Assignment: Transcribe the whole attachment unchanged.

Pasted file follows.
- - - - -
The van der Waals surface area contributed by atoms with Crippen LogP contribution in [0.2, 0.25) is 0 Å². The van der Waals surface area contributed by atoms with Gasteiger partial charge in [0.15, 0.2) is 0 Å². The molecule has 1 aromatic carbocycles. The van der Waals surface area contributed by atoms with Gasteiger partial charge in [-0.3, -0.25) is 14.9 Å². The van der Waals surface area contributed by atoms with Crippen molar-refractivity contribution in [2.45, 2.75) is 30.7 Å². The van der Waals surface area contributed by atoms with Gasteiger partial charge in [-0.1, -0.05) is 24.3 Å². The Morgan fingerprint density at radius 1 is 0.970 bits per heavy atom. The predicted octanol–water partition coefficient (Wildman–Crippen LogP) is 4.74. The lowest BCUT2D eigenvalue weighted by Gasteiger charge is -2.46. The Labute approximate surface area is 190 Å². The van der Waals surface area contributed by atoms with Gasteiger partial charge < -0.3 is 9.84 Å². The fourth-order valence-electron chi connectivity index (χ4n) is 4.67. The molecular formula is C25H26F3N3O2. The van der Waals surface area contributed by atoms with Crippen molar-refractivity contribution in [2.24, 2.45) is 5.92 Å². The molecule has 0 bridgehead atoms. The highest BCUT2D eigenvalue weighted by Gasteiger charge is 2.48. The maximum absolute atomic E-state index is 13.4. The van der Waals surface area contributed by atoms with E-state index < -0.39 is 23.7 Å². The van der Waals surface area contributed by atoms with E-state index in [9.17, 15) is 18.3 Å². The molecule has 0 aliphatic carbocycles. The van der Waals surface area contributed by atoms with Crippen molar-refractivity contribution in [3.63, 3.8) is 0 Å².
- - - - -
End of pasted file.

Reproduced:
The van der Waals surface area contributed by atoms with Crippen LogP contribution in [0.2, 0.25) is 0 Å². The van der Waals surface area contributed by atoms with Gasteiger partial charge in [0.15, 0.2) is 0 Å². The molecule has 1 aromatic carbocycles. The van der Waals surface area contributed by atoms with Gasteiger partial charge in [-0.3, -0.25) is 14.9 Å². The van der Waals surface area contributed by atoms with Crippen molar-refractivity contribution in [2.45, 2.75) is 30.7 Å². The van der Waals surface area contributed by atoms with Gasteiger partial charge in [-0.1, -0.05) is 24.3 Å². The Morgan fingerprint density at radius 1 is 0.970 bits per heavy atom. The predicted octanol–water partition coefficient (Wildman–Crippen LogP) is 4.74. The lowest BCUT2D eigenvalue weighted by Gasteiger charge is -2.46. The Labute approximate surface area is 190 Å². The van der Waals surface area contributed by atoms with Gasteiger partial charge < -0.3 is 9.84 Å². The fourth-order valence-electron chi connectivity index (χ4n) is 4.67. The molecular formula is C25H26F3N3O2. The van der Waals surface area contributed by atoms with Crippen molar-refractivity contribution in [2.24, 2.45) is 5.92 Å². The molecule has 0 bridgehead atoms. The highest BCUT2D eigenvalue weighted by Gasteiger charge is 2.48. The maximum absolute atomic E-state index is 13.4. The van der Waals surface area contributed by atoms with E-state index < -0.39 is 23.7 Å². The van der Waals surface area contributed by atoms with E-state index in [9.17, 15) is 18.3 Å². The molecule has 0 aliphatic carbocycles. The van der Waals surface area contributed by atoms with Crippen molar-refractivity contribution in [3.63, 3.8) is 0 Å².